Share |      By Randall Parker at 2011 July 09 12:33 PM  Economics Government Effectiveness

bbartlog said at July 9, 2011 6:51 PM:

The essential problem is that there is no suitable negative reinforcement for those who underbid (or that overcharger later, causing cost overruns). In a very high-trust culture, the problem can largely be avoided since peoples' heuristics are such that they don't even consider underbidding or gaming the system. But in the USA, it's clear that the winning strategy is to get the winning bid by any means necessary and then extract as much revenue as possible.
To some extent though... isn't the solution to have the bid be the bid? I mean, what the fuck is this with 'cost overruns'? You agreed to build X for $Y: I paid $Y, now build it or else you can expect to see me in bankruptcy court after I sue you into oblivion. The issue presumably is that all the principal actors are in far too cozy a relationship and don't actually want to play hardball with each other on a human level.

Sgt. Joe Friday said at July 9, 2011 9:32 PM:

"Because passenger rail advocates tend to be zealots."

Yup, some are. There's a huge nostalgia factor involved, and a lot of them also feel as though passenger rail gets treated like the red-headed stepchild. The truth is, taking people from one place to another is a business you cannot make money at without some form of government subsidy. Airlines, buses, your personal car, even cruise ships that are not a public necessity all use some sort of taxpayer provided infrastructure.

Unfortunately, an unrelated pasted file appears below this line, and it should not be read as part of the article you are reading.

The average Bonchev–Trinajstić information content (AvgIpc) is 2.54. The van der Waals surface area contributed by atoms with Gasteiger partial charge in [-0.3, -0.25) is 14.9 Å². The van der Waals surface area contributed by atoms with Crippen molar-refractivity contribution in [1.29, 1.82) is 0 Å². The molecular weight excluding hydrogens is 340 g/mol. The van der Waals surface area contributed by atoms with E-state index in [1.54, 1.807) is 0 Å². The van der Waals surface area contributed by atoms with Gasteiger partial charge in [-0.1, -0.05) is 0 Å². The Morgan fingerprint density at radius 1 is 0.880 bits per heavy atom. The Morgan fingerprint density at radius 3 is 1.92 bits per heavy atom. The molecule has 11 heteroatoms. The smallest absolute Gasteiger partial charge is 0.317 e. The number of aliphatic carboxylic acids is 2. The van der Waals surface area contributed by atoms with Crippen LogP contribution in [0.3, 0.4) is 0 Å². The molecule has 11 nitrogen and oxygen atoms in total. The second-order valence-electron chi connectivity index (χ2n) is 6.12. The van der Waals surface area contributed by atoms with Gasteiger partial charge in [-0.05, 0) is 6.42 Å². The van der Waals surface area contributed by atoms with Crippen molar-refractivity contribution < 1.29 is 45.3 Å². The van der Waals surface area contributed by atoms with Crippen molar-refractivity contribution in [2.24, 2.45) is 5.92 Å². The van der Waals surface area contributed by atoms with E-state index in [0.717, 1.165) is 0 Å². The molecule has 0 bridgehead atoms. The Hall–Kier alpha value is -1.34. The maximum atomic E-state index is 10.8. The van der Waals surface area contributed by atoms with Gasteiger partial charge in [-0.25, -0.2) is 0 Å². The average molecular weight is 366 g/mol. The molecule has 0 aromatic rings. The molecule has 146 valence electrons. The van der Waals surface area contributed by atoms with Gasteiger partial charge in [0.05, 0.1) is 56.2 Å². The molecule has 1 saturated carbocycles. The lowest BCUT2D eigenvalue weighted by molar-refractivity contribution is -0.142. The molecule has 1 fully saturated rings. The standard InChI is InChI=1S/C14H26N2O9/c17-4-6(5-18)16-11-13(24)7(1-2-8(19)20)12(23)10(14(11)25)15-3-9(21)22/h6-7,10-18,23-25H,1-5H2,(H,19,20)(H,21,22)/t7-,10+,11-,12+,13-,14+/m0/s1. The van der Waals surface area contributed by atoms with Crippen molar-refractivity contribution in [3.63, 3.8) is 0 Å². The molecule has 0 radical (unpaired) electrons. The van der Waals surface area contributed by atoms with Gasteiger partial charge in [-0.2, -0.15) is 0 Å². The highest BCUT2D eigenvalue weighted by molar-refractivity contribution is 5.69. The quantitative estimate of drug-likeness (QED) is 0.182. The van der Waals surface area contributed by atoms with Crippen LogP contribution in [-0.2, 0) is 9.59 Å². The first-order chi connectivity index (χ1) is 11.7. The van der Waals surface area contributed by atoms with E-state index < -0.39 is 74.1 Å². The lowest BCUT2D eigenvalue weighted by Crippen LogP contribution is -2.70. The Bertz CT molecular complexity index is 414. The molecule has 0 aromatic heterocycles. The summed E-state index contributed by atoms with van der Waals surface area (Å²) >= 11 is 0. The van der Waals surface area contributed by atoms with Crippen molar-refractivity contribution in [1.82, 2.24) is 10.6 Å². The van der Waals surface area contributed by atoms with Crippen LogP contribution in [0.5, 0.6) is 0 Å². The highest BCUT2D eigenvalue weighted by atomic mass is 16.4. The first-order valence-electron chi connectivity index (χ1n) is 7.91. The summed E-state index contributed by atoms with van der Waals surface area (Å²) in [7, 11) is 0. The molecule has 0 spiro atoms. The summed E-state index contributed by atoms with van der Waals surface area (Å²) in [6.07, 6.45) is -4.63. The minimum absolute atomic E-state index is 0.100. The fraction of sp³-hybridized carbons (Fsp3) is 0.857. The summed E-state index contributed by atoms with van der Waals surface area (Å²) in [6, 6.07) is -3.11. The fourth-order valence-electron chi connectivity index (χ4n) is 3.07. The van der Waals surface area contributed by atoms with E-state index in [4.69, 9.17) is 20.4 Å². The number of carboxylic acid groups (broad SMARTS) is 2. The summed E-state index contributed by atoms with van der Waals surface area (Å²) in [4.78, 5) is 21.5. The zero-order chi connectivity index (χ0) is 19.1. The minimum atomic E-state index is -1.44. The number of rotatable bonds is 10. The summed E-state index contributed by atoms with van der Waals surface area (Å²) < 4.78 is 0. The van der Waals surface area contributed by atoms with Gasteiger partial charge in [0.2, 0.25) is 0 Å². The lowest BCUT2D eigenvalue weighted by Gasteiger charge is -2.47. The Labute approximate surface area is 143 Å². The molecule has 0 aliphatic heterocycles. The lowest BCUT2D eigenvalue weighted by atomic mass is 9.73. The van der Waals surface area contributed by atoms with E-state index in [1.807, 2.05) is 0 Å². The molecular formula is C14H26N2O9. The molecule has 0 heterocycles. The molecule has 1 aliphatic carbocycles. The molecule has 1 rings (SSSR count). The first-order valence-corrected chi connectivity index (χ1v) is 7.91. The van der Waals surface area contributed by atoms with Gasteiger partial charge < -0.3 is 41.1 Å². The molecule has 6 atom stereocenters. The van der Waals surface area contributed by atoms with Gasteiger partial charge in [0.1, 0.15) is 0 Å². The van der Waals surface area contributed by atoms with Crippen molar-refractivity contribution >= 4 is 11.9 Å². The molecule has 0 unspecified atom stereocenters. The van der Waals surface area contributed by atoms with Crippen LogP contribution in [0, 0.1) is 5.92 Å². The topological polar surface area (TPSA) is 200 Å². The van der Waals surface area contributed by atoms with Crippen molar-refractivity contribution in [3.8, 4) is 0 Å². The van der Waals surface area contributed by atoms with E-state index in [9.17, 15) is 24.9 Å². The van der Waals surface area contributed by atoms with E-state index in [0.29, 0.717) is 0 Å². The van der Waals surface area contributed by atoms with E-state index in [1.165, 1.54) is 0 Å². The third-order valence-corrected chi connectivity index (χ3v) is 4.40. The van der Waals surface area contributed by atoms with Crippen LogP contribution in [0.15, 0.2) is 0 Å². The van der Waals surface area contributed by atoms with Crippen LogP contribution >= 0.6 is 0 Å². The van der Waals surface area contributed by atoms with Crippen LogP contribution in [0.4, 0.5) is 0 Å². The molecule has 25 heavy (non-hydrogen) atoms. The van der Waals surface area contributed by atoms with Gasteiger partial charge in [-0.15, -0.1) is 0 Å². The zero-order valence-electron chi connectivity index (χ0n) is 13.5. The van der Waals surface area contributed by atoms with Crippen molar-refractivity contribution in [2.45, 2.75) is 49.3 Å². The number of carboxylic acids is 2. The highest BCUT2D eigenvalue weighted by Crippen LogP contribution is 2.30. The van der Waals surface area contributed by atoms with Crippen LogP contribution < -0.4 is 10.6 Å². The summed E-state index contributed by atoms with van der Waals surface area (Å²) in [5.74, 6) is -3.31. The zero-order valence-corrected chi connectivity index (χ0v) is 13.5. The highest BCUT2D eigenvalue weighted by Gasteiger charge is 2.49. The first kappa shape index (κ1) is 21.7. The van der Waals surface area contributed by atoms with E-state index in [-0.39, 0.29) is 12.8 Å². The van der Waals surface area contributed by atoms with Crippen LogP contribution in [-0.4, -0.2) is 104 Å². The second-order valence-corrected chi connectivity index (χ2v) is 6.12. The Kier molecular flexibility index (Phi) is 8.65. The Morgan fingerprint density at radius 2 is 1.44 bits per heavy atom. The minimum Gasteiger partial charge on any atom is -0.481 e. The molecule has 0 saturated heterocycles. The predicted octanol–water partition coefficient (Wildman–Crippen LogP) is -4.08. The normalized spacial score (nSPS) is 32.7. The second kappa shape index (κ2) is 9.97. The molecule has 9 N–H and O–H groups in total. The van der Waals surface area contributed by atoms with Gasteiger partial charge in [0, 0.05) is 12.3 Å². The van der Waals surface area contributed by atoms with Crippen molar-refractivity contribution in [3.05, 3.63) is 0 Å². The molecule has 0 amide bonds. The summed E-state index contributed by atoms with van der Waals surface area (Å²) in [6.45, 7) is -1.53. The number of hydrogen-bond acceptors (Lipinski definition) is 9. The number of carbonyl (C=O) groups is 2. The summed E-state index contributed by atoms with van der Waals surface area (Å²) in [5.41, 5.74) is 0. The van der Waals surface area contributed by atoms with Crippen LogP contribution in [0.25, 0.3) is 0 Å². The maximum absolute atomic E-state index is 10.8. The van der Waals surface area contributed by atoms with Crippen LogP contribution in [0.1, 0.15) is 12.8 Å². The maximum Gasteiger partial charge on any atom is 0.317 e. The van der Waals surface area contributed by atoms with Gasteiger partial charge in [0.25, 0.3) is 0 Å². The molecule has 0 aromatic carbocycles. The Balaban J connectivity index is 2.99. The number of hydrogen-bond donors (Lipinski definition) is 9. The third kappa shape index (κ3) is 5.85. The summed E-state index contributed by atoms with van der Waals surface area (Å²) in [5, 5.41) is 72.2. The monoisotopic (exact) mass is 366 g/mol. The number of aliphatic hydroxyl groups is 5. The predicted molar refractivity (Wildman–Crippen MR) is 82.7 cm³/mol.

In an ideal world, nothing would be subsidized and the true cost of every form of transportation would be paid by the consumer. But after WW 2, the government decided that cheap mobility was important enough to the economy that the taxpayers should foot some of the bill. So that's the system we have.

On the other side of the coin, I think that conservatives (Michael Medved comes to mind) who flip out over Amtrak and its $1.5 billion a year subsidy look awfully silly. In the context of a $4 trillion budget, that's not much more than a rounding error, and there are much more serious problems confronting us. Amtrak should probably be de-unionized and sold to its employees, but even the left's favorite bogeyman, Ronald Reagan, left Amtrak alone. He understood he had to worry about the big picture.

ziel said at July 10, 2011 6:35 PM:

bbarlog - "But in the USA, it's clear that the winning strategy is to get the winning bid by any means necessary and then extract as much revenue as possible."

But the study looked at many countries, not just the USA - at least according to Virginia. Does the actual study find that higher-trust countries (like, I presume, Scandinavian) don't suffer these problems?